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Excerpt Thursday: THE WITCH FINDER by Blythe Gifford
This week, Unusual Historicals contributor Blythe Gifford shares an excerpt from her newly released book, THE WITCH FINDER, a dark historical romance set on the Scottish Borders.On Sunday, she’ll be chatting with us about
the book and offering a chance at a copy.Here’s the blurb:
He's a haunted man.
Alexander Kincaid watched his mother die, the victim, they
said, of a witch's curse. So he has dedicated his life to battling evil. But in
this small, Scottish village, he confronts a woman who challenges everything he
believes. She may be more dangerous than a witch, because she's a woman who
threatens his heart.
She's a hunted woman.
They called her mother a witch, but she was only a woman
made mad by witch hunters like Alexander Kincaid. Having escaped to the Border
hills, Margret Reid is seeking a safe haven and a place to hide. But when the
witch hunter arrives, not only is her heart in danger.
is her life.
An excerpt from Chapter One
nodded her thanks. Shielded by her scarf and plaide, she walked back out onto
the hard-packed dirt of the lane to see the witch finder looming before her,
blocking her path.
was just as menacing in daylight, cloak swirling above bucket top boots, all in
colors somber enough to please the Kirk. Yet if she had not known who he was,
she might have suspected him of
practicing dark arts.
deep-set eyes snagged hers. Even in daylight, she saw a haunted look there. As
if he were the one carrying the demons.
cast her gaze to the ground, hoping he would not notice her.
late. “Good day, Guidwife.”
tried to step around him, turning her face toward the hills.
hand touched her shoulder. "I said, 'Good day!'" His voice was firm
as his touch. “Will you not look at me and give a civil reply?”
her will, she turned, slowly, and watched his expression change, the same way
they all did when they saw her full for the first time.
God.” Startled into blasphemy, he drew his hand away from her shoulder. “I was
met his eyes, knowing he saw something very different when he looked at hers.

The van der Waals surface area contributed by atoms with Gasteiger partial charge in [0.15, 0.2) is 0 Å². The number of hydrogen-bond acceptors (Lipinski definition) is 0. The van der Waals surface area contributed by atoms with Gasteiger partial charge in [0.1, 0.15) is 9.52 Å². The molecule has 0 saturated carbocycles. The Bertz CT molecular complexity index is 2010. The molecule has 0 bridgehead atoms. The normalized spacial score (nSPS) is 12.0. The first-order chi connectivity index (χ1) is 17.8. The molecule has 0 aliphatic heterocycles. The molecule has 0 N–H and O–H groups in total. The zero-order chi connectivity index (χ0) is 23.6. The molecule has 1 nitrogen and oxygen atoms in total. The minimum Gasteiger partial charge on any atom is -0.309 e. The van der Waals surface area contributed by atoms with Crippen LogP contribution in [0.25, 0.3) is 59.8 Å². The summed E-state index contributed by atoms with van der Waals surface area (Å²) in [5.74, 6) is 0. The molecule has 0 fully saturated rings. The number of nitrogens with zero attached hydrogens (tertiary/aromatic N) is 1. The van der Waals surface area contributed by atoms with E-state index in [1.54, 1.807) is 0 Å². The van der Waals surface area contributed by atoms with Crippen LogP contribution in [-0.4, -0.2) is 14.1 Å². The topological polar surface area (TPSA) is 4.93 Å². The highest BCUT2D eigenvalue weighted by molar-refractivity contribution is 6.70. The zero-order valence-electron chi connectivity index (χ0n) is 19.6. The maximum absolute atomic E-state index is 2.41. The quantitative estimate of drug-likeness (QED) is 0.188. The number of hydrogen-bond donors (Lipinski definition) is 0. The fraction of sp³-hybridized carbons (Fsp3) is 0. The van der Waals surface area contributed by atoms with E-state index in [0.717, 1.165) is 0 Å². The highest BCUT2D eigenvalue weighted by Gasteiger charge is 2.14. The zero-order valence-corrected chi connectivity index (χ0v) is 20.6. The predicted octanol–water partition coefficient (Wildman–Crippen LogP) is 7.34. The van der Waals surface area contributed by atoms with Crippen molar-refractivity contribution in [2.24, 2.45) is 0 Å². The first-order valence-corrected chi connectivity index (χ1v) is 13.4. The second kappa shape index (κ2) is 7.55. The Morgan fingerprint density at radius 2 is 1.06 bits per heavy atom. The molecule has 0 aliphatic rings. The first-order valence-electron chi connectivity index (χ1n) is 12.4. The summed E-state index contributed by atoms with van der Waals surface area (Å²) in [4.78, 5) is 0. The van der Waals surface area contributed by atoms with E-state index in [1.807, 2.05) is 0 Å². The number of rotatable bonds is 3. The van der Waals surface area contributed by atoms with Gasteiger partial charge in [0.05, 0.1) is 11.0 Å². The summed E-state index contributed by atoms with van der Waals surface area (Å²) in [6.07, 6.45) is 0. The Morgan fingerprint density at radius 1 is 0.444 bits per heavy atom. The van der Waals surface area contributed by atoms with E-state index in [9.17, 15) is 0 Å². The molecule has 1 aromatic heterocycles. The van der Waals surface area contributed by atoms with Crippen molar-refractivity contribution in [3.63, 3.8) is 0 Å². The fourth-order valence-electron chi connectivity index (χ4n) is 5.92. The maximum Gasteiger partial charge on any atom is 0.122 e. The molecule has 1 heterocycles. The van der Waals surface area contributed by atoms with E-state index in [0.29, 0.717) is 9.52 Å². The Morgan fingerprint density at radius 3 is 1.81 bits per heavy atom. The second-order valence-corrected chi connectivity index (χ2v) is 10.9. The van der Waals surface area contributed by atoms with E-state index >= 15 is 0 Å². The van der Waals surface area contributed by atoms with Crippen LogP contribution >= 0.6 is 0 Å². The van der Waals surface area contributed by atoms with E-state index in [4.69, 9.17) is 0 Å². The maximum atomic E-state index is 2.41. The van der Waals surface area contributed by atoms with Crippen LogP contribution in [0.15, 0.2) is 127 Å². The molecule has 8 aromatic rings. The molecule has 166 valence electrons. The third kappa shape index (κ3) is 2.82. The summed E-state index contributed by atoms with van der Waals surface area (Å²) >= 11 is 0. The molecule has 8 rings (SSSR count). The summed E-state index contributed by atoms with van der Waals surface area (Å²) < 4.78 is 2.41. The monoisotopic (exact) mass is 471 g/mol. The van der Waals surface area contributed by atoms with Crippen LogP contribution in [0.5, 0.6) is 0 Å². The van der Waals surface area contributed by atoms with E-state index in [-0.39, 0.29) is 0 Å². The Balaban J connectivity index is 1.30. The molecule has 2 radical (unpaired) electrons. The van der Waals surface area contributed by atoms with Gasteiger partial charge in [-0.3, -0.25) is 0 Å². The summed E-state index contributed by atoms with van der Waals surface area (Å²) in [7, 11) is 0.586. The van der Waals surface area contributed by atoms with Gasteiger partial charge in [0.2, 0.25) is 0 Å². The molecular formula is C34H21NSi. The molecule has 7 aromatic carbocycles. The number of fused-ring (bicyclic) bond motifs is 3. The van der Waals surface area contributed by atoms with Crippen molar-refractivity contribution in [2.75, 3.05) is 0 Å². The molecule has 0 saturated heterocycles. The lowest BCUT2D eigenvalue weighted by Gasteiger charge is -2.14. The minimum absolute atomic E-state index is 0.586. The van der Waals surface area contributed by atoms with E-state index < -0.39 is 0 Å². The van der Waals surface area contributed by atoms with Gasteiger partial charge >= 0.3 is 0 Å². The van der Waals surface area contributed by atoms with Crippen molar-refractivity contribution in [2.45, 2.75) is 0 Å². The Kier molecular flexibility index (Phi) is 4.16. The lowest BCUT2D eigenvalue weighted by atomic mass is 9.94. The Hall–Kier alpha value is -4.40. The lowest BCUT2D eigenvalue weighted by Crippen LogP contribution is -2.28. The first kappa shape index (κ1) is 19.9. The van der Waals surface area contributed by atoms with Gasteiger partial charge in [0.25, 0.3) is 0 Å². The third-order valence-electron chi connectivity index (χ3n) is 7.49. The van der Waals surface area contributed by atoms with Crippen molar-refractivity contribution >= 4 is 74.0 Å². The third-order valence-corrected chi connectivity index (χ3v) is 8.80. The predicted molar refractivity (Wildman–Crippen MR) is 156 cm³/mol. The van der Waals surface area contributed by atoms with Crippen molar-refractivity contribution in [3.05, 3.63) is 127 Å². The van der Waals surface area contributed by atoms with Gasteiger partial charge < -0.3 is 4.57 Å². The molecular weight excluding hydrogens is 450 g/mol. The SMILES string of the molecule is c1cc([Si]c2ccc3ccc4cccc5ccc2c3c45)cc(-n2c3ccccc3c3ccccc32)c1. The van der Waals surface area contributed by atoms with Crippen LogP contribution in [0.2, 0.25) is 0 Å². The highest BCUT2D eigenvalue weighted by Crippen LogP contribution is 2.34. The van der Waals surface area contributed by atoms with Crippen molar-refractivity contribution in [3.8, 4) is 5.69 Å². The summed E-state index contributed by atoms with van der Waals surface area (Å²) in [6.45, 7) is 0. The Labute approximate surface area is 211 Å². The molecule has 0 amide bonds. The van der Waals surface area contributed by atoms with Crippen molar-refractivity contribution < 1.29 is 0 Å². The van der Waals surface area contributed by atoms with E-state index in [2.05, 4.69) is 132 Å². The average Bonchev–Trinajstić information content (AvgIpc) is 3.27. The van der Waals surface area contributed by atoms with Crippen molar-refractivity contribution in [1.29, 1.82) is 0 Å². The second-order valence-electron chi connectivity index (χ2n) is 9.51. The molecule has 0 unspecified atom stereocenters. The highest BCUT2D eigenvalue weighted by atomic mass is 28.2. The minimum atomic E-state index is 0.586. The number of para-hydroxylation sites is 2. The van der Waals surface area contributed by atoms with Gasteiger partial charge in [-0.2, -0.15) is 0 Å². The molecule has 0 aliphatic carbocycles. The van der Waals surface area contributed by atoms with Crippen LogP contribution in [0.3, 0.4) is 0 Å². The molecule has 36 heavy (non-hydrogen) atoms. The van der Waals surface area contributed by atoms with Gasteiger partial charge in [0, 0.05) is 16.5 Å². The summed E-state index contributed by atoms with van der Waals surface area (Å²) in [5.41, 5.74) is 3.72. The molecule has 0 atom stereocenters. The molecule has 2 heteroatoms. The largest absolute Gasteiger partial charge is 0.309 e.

. . . ,” he stumbled over the words. “One is blue, the other . . .”
let him look. No reason to hide what he had already seen. One eye was blue,
clear and bright like her mother’s. The other was altogether different, with a
patch of brown filling part of the iris.
yours,” she began, when the silence stretched taut. Shadowed by his brows, his
eyes looked near black. “One is brown, the other, brown.” Calm words, when she
wanted to scratch his eyes out and cover her own so no one would ever see them
again and wonder.
the street, the two women from the alehouse had stopped at the edge of the
common green to watch. He looked at them, then to the alehouse and back to
Margret. “You know who I am.”
must know enough of village life to know that news of a stranger traveled
fast.“I do not know your name.” In her
dread, she must have missed it.
Kincaid. And yours?”
did not answer. “They say you find witches.” His boots were fine leather, the
fabric of his cloak a deep black not faded with time. Together, they must have
cost a woman’s life. Maybe two. “It seems you find a lot of them.”
he leaned away. She took a deeper breath. She should not have insulted him, but
now that he had seen her, the best she could do was resist. Sometimes it
worked. Sometimes the man would hesitate long enough for her to run.
don’t do it for money.”
raised her eyebrows. “But they do pay you.”
do God’s work. To stamp out evil, yes.”
that what haunted him? Had he seen too much evil and chosen to fight it? “How
many? How many witches have you found?”
looked toward the fields and made no ready answer. What lay behind his silence?
Days, weeks, months of confronting them in too many towns, killing too many
witches to remember?
enough,” he said, finally, facing her again. “They still surround us.”
she had seen them all, all the hunters. Some, with pursed lips and Bibles, were
convinced they were servants of God. Others, with lascivious eyes and slack
lips, had more earthly motives.
this man was different. He spoke of God, but the pain he carried was his own.
haven’t told me your name,” he said.
was a common enough name. It would mean nothing to him unless he was from
will see you again, Guidwife Reid.”
hurried away without answering, wishing it were not true.
many years in public relations, advertising and marketing, Blythe Gifford
started writing seriously after a corporate layoff. Ten years and one
layoff later, she became an overnight success when she sold her first book to
the Harlequin Historical line.Since
then, she has published eight romances set in England and on the Scottish
Borders in the medieval and early Tudor time periods.For more information, visit www.blythegifford.com or www.facebook.com/BlytheGifford